The most controversial part of the Affordable Care Act is its requirement that, starting in 2014, almost everyone in the country has to buy health insurance. The left calls it a sop to insurance companies, the right calls it unconstitutional, and polls show that the public opposes the requirement
2 to 1.
Could the "individual mandate" disappear? And would that unravel the whole health-care reform law?
House Republicans are poised this week to pass the "Repealing the Job-Killing Health Care Law Act
," though perhaps in a more "thoughtful
" mode than was contemplated before the Arizona shootings put politicians on notice to mind their rhetorical manners (the bill was named pre-Arizona). Plan B, given that Democrats still control the Senate and the White House, is chipping away at the law. And the mandate is top of mind for Rep. Fred Upton (R-Mich.), chairman of the House Energy and Commerce Committee.
Upton told the American Enterprise Institute
he expects "a number of Democrats" who vote against repeal of the overall law to support repeal of the individual mandate. Asked about "critics" who say removing the mandate would make the law unworkable from an economic standpoint, Upton said he wouldn't call them critics because unraveling the law would be "a good thing."
The core concept of insurance is getting everybody in the pool to spread out costs. In automobile insurance, that means good drivers and bad, young drivers and old. With health insurance, it means young and old, strapping and sick. The question is whether the young, the healthy, the libertarian and those with modest incomes will buy insurance absent a requirement backed by a tax penalty (as the new law imposes).
As a candidate, President Barack Obama did not include a mandate in his health plan. He said people would purchase insurance for themselves and their families if there were subsidies to make it affordable. Insurance companies, which can't cherry-pick customers under the new law or abandon those who get sick, weren't so sure. They predicted skyrocketing rates without the requirement, as only those with health problems would sign up to buy policies.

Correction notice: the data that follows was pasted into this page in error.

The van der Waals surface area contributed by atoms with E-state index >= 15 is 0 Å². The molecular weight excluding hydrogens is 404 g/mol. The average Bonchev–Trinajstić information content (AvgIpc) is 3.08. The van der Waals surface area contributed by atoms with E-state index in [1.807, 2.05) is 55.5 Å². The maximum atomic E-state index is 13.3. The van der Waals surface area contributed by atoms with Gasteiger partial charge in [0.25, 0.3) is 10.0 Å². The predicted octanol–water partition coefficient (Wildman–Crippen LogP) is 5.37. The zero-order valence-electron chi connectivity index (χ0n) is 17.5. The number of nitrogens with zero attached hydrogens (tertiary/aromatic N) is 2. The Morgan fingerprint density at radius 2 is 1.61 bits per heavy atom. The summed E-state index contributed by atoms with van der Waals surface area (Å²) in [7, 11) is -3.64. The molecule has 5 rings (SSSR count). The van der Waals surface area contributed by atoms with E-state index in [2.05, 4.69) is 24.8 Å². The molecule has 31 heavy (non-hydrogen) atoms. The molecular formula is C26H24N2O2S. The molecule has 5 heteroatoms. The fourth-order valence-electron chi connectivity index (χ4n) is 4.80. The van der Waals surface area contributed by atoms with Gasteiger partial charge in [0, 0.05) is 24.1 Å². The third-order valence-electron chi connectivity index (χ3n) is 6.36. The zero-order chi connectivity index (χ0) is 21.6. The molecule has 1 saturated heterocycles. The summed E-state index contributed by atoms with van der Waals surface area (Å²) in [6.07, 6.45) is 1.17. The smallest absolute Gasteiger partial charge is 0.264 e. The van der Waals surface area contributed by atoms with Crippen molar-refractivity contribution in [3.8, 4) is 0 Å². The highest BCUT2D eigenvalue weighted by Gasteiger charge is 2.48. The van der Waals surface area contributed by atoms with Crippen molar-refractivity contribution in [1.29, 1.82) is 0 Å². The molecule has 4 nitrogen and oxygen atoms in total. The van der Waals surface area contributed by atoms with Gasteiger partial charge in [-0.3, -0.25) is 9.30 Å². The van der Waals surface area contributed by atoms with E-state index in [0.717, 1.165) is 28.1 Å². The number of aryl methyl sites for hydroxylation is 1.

The insurance companies prevailed, but more than 20 states are now challenging
the constitutionality of the mandate in cases expected to land at the Supreme Court. They center largely on whether the mandate falls under federal authority to regulate interstate commerce.
Conservatives argue that Americans cannot be penalized for choosing not to buy a product. A liberal lawyer friend of mine counters that they are trying to preserve the right to make others pay for their medical care. He has a point. People with insurance subsidize care for the uninsured through higher taxes, higher medical costs and higher insurance costs – about $350 per person per year, according to a non-partisan 2008 study
Federal judges are delivering mixed verdicts
on the constitutionality of the mandate as the cases wend their way upward. In the meantime, conservatives have a potent political issue and Democrats are stuck defending the least popular part of the law.
A few have started hedging, raising questions about whether it must and should survive. Sen. Claire McCaskill of Missouri says she's open to alternatives
. "There's other ways we can get people into the (insurance) pool -- I hope -- other than a mandate, and we need to look at that," she said this month on MSNBC's "Morning Joe." McCaskill is one of several centrist Democratic senators facing difficult re-election races next year in conservative states.
Former Vermont Gov. Howard Dean, a liberal, a medical doctor and the former chairman of the Democratic National Committee, says the mandate is "doomed"
because "Americans can't stand being told what to do, no matter what party." Holding up the example of his state's program to insure all children up to age 18, Dean also says it's not needed. He says 96 percent of children in his state are covered, demonstrating that people will "do the right thing" without a mandate.
Dean bolsters his point by noting that the coverage level is about the same as in Massachusetts, which has a universal coverage law and a mandate to buy insurance. But the focus of the Vermont program is parents buying coverage for their children, so it's not a direct comparison. In addition, a new study of Massachusetts
suggests the mandate is a major factor in why so many people have insurance.
Massachusetts started phasing in its mandate in 2007, giving people a year to buy coverage before penalties kicked in Dec. 31. The authors said people who signed up at the beginning of the year were more likely to be older and chronically ill. At year-end, with penalties imminent, "there was an enormous increase in the number of healthy enrollees," they wrote in The New England Journal of Medicine. They concluded that "the mandate had a causal role in improving risk selection."